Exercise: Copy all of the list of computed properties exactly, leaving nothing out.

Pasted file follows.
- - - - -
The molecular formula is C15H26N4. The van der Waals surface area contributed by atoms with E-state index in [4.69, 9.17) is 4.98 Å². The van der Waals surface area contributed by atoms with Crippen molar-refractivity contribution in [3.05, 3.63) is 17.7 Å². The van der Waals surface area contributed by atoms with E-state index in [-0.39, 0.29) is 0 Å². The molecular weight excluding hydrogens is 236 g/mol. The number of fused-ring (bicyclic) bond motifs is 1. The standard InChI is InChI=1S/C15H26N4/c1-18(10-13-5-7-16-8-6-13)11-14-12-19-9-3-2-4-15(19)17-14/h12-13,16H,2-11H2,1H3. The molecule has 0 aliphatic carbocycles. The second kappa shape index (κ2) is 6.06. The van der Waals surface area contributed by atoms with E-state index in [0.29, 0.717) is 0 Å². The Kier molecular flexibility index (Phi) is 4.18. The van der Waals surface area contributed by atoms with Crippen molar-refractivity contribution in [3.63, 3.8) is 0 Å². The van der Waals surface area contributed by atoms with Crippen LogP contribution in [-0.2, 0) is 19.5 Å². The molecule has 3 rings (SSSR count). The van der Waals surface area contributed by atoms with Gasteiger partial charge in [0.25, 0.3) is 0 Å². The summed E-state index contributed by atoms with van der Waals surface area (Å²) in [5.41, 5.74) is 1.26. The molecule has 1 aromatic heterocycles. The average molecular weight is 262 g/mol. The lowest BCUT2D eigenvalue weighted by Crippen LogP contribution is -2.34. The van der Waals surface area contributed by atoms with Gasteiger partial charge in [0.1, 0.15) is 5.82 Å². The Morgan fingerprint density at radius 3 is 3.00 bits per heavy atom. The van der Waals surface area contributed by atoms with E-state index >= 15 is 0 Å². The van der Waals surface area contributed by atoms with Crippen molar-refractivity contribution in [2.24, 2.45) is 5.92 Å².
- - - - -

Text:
The molecular formula is C15H26N4. The van der Waals surface area contributed by atoms with E-state index in [4.69, 9.17) is 4.98 Å². The van der Waals surface area contributed by atoms with Crippen molar-refractivity contribution in [3.05, 3.63) is 17.7 Å². The van der Waals surface area contributed by atoms with E-state index in [-0.39, 0.29) is 0 Å². The molecular weight excluding hydrogens is 236 g/mol. The number of fused-ring (bicyclic) bond motifs is 1. The standard InChI is InChI=1S/C15H26N4/c1-18(10-13-5-7-16-8-6-13)11-14-12-19-9-3-2-4-15(19)17-14/h12-13,16H,2-11H2,1H3. The molecule has 0 aliphatic carbocycles. The second kappa shape index (κ2) is 6.06. The van der Waals surface area contributed by atoms with E-state index in [0.29, 0.717) is 0 Å². The Kier molecular flexibility index (Phi) is 4.18. The van der Waals surface area contributed by atoms with Crippen molar-refractivity contribution in [3.63, 3.8) is 0 Å². The van der Waals surface area contributed by atoms with Crippen LogP contribution in [-0.2, 0) is 19.5 Å². The molecule has 3 rings (SSSR count). The van der Waals surface area contributed by atoms with Gasteiger partial charge in [0.25, 0.3) is 0 Å². The summed E-state index contributed by atoms with van der Waals surface area (Å²) in [5.41, 5.74) is 1.26. The molecule has 1 aromatic heterocycles. The average molecular weight is 262 g/mol. The lowest BCUT2D eigenvalue weighted by Crippen LogP contribution is -2.34. The van der Waals surface area contributed by atoms with Gasteiger partial charge in [0.1, 0.15) is 5.82 Å². The Morgan fingerprint density at radius 3 is 3.00 bits per heavy atom. The van der Waals surface area contributed by atoms with E-state index >= 15 is 0 Å². The van der Waals surface area contributed by atoms with Crippen molar-refractivity contribution in [2.24, 2.45) is 5.92 Å².